It's time to reset our thinking on the pandemic. Protect those at high risk, and allow normal life to resume for most others. A number of Canadian public health experts have written exactly this to Justin Trudeau:

 ...the country’s focus on wiping out the coronavirus is posing “significant risks to overall population health,” as other priorities take a backseat to the pandemic.In an open letter to Prime Minister Justin Trudeau and the premiers, 18 health leaders are calling for a more “balanced approach” that protects those likeliest to die of COVID-19 – namely the elderly – while allowing the rest of society to return to something closer to normal.

UPDATE July 23: 2 well-known Oxford professors of epidemiology and evidence-based medicine (one the editor of the BMJ journal of evidence based medicine, the other a principal at the Cochrane Collaboration for decades) agree with me about reduced virulence of Covid-19, the low death rates despite large increases in cases, and the need to deal with the virus, rather than trying to hide from it.  See this very informative interview.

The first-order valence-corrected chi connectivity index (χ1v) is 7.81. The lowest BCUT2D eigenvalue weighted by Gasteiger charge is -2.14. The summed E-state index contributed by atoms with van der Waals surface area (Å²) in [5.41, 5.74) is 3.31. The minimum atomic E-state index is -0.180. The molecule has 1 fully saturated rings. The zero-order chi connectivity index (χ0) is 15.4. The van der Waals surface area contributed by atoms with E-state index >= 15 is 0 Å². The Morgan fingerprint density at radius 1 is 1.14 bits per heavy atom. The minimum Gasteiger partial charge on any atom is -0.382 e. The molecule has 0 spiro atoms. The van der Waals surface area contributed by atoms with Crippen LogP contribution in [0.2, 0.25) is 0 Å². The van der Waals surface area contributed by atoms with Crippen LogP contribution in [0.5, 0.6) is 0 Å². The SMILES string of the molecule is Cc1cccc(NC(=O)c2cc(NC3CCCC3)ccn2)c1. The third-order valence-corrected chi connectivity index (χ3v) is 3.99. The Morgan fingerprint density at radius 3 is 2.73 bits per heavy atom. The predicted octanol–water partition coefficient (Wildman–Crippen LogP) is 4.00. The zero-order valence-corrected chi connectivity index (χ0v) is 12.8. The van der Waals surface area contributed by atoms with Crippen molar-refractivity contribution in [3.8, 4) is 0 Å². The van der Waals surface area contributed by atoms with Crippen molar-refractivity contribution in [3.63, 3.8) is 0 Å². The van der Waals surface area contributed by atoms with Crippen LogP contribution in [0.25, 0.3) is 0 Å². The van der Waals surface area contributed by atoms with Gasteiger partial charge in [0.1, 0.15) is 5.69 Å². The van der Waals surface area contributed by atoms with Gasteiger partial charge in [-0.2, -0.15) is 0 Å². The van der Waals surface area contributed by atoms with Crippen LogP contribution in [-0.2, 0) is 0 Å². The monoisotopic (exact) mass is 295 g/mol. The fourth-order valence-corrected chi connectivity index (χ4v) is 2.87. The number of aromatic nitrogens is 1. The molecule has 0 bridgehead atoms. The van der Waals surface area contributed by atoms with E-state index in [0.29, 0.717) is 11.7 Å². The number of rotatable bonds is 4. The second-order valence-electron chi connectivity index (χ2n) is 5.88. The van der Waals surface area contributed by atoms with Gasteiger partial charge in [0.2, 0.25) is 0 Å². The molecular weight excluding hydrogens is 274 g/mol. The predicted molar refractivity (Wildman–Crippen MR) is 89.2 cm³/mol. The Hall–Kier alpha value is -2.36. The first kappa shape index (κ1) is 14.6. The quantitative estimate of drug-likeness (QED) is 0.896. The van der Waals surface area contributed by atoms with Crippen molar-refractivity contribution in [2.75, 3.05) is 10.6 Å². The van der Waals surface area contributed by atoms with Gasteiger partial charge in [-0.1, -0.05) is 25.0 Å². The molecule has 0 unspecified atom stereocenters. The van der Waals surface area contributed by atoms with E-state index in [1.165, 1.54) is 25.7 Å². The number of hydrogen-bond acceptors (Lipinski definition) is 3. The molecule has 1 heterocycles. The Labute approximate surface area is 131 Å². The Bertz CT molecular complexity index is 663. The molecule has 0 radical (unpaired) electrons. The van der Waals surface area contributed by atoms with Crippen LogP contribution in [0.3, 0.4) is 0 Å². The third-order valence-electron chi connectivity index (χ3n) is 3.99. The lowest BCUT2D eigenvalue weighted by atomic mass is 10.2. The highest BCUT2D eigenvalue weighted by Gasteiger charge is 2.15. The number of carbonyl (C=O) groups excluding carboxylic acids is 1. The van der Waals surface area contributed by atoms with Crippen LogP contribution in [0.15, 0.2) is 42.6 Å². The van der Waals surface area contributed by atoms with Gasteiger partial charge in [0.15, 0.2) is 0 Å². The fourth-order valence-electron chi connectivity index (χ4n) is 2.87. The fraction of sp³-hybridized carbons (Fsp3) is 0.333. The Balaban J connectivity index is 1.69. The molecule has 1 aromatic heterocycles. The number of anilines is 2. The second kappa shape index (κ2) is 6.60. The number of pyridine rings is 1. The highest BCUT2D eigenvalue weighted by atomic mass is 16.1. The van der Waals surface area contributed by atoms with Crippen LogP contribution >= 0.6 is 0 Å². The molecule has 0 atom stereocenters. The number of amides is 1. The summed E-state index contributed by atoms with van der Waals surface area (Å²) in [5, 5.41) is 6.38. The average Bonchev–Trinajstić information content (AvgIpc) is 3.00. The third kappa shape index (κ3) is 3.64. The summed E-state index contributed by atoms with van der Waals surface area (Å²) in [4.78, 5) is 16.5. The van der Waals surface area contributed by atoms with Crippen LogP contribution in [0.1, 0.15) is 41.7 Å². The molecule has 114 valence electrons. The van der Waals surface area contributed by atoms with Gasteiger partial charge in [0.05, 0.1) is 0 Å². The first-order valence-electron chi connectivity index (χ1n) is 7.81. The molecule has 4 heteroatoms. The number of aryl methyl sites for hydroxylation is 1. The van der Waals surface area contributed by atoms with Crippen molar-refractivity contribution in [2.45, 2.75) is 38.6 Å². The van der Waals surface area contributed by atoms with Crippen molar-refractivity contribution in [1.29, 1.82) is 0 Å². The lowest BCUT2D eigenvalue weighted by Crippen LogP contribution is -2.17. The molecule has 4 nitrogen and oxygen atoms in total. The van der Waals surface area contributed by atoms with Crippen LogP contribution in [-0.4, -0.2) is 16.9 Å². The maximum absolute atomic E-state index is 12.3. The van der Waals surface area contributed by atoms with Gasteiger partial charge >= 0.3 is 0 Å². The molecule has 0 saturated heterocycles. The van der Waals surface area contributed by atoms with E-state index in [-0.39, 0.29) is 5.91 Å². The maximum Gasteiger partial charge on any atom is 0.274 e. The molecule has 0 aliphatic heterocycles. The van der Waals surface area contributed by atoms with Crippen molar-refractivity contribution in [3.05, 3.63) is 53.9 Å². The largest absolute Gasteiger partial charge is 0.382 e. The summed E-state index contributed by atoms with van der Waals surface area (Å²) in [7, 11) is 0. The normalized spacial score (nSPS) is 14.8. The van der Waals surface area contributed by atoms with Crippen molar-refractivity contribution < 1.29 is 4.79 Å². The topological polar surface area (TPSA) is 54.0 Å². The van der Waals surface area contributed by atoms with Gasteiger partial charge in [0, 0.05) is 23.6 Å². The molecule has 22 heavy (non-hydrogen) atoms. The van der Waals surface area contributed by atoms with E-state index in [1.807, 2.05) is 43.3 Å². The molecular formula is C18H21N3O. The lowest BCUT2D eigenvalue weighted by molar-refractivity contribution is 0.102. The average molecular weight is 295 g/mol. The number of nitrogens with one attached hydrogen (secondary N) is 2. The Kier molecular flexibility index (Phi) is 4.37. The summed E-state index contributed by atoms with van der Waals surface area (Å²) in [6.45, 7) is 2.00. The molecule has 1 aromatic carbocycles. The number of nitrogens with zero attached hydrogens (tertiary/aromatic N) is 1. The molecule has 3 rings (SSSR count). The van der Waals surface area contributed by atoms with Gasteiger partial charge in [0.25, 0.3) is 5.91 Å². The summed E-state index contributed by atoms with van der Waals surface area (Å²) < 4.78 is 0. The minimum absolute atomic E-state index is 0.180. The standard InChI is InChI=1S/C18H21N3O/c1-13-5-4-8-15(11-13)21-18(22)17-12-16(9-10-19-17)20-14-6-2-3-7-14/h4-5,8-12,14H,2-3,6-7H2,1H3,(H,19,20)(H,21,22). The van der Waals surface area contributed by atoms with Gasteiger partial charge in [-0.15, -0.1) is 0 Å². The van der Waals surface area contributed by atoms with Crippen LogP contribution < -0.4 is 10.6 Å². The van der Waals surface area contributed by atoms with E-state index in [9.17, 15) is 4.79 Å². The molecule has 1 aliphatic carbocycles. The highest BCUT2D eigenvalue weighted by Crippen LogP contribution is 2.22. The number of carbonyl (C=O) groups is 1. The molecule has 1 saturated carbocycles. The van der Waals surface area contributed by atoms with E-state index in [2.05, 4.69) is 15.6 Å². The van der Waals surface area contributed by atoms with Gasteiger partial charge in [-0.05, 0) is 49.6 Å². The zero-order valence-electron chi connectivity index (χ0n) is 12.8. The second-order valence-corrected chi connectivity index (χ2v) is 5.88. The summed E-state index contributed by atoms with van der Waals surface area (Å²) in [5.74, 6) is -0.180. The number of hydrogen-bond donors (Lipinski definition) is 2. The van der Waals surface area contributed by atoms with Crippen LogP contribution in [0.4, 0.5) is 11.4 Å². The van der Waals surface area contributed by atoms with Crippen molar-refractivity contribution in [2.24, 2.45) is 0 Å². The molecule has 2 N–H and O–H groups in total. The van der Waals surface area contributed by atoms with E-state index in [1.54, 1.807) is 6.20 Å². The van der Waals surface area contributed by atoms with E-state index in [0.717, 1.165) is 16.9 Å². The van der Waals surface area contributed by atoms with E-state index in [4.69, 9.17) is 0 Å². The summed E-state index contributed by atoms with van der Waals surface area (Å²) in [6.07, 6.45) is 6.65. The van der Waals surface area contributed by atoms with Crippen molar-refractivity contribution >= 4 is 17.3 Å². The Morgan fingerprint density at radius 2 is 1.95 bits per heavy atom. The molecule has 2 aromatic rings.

neurodoc4u said...

Dr Nass, thank you for the most thought out, logical, and unbiased article that I have yet to read about Covid-19. Brilliant analysis!

R. Moore said...

Dr. Nass, my colleague, Dr. Matthews shared this excellent article. I appreciate your depth and insight as you present a logical perspective that many in our community need. Thank you for research to create this article.

Roleigh Martin said...

Thank you so much for your posts on Covid-19. I find them among the best. I do not understand how the timestamp "Posted by Meryl Nass at 07/09/2020 at 1:30 AM" can be (highlight "1:30AM" to see the date). You have a sentence "On July 15, NYC Covid deaths averaged under 10/day for the past week." Was the blog piece updated with that July 15 information, or was the date, July 15 a numeric typo and the date should be before July 9? Thanks regardless though!

Jill said...

Hi Dr. Nass. Can you please double-check the new link to the interview you posted on July 23rd? It doesn't seem to be working and I would love to read. Thank you.